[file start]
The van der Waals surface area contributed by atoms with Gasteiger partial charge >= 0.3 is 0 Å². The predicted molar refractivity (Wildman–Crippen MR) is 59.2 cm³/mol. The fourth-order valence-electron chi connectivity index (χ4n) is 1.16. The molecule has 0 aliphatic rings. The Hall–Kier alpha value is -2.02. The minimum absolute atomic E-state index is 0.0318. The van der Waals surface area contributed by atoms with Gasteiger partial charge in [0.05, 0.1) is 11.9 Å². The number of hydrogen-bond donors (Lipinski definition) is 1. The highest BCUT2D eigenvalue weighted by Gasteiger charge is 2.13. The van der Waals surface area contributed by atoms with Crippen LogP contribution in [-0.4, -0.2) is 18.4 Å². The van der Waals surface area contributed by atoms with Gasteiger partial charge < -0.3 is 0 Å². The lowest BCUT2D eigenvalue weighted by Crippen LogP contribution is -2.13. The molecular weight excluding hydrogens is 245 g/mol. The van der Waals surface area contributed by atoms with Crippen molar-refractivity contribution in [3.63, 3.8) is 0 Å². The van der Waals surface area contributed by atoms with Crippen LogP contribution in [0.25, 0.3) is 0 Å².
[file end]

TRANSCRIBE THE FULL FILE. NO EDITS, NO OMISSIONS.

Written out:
The van der Waals surface area contributed by atoms with Gasteiger partial charge >= 0.3 is 0 Å². The predicted molar refractivity (Wildman–Crippen MR) is 59.2 cm³/mol. The fourth-order valence-electron chi connectivity index (χ4n) is 1.16. The molecule has 0 aliphatic rings. The Hall–Kier alpha value is -2.02. The minimum absolute atomic E-state index is 0.0318. The van der Waals surface area contributed by atoms with Gasteiger partial charge in [0.05, 0.1) is 11.9 Å². The number of hydrogen-bond donors (Lipinski definition) is 1. The highest BCUT2D eigenvalue weighted by Gasteiger charge is 2.13. The van der Waals surface area contributed by atoms with Crippen LogP contribution in [-0.4, -0.2) is 18.4 Å². The van der Waals surface area contributed by atoms with Gasteiger partial charge < -0.3 is 0 Å². The lowest BCUT2D eigenvalue weighted by Crippen LogP contribution is -2.13. The molecular weight excluding hydrogens is 245 g/mol. The van der Waals surface area contributed by atoms with Crippen molar-refractivity contribution in [3.63, 3.8) is 0 Å². The van der Waals surface area contributed by atoms with Crippen LogP contribution in [0.25, 0.3) is 0 Å².